weanness of the surrounding hovels. on the top whereof stands the town, This place was formerly a strong for- making a magnificent appearance, tress, and frequently besieged during with the doines and spires of several the wars between Russia and Poland: churches rising above the trees. the ramparts of the antient citadel still Viasma spreads, in a broken disjointed remain; from them we commanded an manner, over a large extent of ground: extensive view of the adjacent coun- its buildings are mostly of wood, a few try, consisting of a large plain water- houses of brick excepted, which had ed by the winding Dnieper, and lately been erected by the munificence bounded by distant hills. From of the Empress. Part of the principal Dogorobush we proceeded about 24 street is formed, like the Russian roads, miles to a small village called Zara- of the trunks of trees laid cross-ways, tesh; where we thought ourselves and part is boarded with planks, like very fortunate in being housed for the the floor of a room. It contains above night in a tolerable hut, which afford- twenty churches, a remarkable numed us, (a rare instance of accommoda- ber for a place but thinly inhabited. tion in these parts,) a room separate The churches in these small towns and from that used by the family. Our villages are chiefly ornamented with hostess was a true Asiatic figure : she a cupola and several domes : the outbad on a blue garment without sleeves, side walls are either white-washed or which descended to the ankles, and painted red; and the cupolas or domes was tied round the waist with a are generally green, or of a different red sash; she wore a white piece of colour from the other parts. At some linen wrapped round her head like a distance the number of spires and turban, ear-sings, and necklace of va- domes rising above the trees, which riegated beads; her shoes were fasten- conceal the contiguous hovels, would ed with blue strings, which were also lead a traveller unacquainted with the bound round the ankles, in order to country to expect a large city in a keep up the coarse linen wrappers place, where perhaps, upon nearer inthat served for stockings.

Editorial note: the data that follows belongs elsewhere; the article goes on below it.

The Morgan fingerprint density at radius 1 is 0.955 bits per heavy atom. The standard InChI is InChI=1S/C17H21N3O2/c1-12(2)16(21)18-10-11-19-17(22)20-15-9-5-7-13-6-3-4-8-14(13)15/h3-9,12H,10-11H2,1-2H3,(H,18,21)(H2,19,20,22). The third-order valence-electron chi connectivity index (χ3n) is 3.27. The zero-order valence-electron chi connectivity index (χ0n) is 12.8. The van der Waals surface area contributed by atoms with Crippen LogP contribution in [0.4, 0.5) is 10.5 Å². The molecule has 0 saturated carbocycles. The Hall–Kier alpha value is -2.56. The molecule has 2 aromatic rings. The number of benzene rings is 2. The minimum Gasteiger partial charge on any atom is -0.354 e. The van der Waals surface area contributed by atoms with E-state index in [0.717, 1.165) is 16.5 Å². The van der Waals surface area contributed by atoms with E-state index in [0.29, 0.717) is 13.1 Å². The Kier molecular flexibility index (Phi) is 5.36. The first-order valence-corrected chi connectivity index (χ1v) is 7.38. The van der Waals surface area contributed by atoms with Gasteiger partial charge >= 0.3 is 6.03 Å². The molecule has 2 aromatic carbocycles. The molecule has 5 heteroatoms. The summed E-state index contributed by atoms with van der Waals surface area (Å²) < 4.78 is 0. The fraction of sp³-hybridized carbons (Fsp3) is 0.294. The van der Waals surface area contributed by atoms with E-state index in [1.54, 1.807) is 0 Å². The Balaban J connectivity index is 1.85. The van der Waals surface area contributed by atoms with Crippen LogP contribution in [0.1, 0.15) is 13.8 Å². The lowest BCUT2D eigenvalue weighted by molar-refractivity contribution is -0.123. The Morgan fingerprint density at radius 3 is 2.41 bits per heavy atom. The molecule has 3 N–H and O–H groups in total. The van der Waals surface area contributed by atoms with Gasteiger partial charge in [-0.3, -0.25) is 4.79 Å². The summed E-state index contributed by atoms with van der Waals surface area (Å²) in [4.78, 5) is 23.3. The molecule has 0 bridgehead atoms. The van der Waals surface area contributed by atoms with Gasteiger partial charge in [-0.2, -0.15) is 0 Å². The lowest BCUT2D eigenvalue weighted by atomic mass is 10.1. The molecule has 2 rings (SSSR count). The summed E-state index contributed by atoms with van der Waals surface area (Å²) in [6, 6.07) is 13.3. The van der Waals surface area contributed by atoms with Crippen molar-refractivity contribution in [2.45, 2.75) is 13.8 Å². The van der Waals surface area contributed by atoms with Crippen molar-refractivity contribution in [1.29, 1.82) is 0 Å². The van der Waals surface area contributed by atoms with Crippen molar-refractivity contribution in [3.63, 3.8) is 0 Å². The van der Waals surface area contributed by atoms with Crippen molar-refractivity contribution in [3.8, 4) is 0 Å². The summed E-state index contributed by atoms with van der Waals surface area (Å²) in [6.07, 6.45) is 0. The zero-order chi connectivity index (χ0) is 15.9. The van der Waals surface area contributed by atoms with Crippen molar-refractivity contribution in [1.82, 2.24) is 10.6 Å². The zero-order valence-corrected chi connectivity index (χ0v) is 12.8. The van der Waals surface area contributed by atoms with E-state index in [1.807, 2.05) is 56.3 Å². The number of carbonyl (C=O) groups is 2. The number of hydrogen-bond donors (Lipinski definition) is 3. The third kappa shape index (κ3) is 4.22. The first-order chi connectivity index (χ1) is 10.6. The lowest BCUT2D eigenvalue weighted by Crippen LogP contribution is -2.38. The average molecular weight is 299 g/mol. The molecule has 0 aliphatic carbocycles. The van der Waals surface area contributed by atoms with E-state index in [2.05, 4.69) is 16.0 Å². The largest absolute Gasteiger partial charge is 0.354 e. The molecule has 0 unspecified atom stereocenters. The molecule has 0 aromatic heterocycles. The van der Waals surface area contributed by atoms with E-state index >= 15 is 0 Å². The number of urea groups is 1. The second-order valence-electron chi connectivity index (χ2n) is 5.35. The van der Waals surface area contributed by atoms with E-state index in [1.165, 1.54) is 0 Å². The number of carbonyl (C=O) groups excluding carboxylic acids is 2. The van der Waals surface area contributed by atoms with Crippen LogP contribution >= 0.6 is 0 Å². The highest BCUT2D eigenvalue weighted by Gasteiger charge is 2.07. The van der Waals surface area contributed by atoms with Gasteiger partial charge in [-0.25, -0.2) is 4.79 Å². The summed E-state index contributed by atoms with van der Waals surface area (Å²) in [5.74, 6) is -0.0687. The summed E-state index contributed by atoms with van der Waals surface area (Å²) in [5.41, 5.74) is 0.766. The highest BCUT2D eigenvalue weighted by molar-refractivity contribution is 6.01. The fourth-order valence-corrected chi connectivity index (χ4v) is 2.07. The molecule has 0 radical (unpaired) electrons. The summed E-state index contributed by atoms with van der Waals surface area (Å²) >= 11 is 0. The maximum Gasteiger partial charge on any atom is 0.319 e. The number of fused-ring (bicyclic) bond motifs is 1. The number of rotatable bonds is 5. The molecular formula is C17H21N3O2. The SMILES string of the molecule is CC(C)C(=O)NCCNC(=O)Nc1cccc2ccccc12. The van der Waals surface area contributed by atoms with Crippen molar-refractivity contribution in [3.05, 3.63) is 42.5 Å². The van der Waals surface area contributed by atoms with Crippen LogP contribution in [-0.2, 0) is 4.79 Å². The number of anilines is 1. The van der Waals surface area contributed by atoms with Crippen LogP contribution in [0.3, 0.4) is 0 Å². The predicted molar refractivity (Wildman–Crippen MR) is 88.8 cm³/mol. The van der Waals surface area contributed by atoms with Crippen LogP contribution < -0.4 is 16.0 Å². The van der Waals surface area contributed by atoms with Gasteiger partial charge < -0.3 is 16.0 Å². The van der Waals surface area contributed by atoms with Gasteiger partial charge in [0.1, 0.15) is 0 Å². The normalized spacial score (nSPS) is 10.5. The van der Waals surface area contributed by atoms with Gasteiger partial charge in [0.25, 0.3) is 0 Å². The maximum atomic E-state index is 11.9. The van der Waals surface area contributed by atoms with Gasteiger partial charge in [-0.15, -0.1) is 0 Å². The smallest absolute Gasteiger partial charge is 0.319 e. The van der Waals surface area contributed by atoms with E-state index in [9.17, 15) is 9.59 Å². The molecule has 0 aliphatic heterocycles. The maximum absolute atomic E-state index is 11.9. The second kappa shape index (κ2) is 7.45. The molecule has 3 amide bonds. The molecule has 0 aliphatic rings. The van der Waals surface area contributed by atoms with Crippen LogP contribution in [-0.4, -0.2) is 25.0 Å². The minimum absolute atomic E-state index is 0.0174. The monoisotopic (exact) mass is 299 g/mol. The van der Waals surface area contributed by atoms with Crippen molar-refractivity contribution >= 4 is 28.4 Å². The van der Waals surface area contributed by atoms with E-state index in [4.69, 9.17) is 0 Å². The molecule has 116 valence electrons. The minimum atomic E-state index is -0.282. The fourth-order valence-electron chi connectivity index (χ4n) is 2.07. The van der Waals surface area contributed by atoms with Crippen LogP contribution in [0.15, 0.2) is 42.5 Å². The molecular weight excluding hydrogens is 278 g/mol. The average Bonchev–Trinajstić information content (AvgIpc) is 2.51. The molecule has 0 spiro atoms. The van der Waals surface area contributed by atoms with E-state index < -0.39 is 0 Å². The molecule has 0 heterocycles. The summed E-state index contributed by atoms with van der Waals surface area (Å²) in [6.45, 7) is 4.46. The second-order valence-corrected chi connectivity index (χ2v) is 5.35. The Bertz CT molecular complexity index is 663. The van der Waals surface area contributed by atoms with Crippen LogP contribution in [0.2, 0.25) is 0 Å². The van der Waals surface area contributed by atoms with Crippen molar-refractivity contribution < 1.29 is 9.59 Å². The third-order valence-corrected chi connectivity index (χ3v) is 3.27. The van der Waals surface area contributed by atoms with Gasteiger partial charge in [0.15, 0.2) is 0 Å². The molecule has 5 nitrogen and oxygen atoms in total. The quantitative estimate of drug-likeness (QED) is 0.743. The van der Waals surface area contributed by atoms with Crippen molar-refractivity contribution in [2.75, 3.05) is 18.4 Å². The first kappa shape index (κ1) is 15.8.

spection, he will only find a collection August 27. Our route, next morn of wooden huts. ing, froin Zaratesh to Viasma, lay At Viasma was concluded, in 1634, through a continuity of forest, occa the treaty of perpetual peace between sionally relieved by the intervention of Ladislaus IV. king of Poland, and pastures and corn-fields. When we Michael Feodorovitch: by this treaty reflected ihat we were in the 55th de- Michael confirmed the cession of Smogree of northern latitude, we were lensko, Severia, and Tchernichef, surprized at the forwardness of the which had been yielded to the Poles harvest; the wheat and barley were at the truce of Develina ; while Ladialready carried in, and the peasants slaus renounced the title of Tzar, and were employed in cutting the oats and acknowledged Michael as the righemillet. Since our departure from ful sovereign of Russia *. On this Smolensko the weather had proved casion both monarchs relinquished remarkably cold; and the wind had what they did not possess; and wisely the keenness of a November blast: sacrificed imaginary pretensions to the the
peasants were all clothed in their attainment of a substantial peace. sheep-skins, or winter dresses.
The Russian peasants appeared in At a small distance froin Viasma general a large, coarse, hardy race, and we passed the rivulet of the same of great bodily strength. Their dress name, navigable only for rafts, which is a round hat, or cap, with a very high descended its stream into the Dnieper:
crown, we then mounted a small eminence,
* Lengnich, Hist, Pol, P,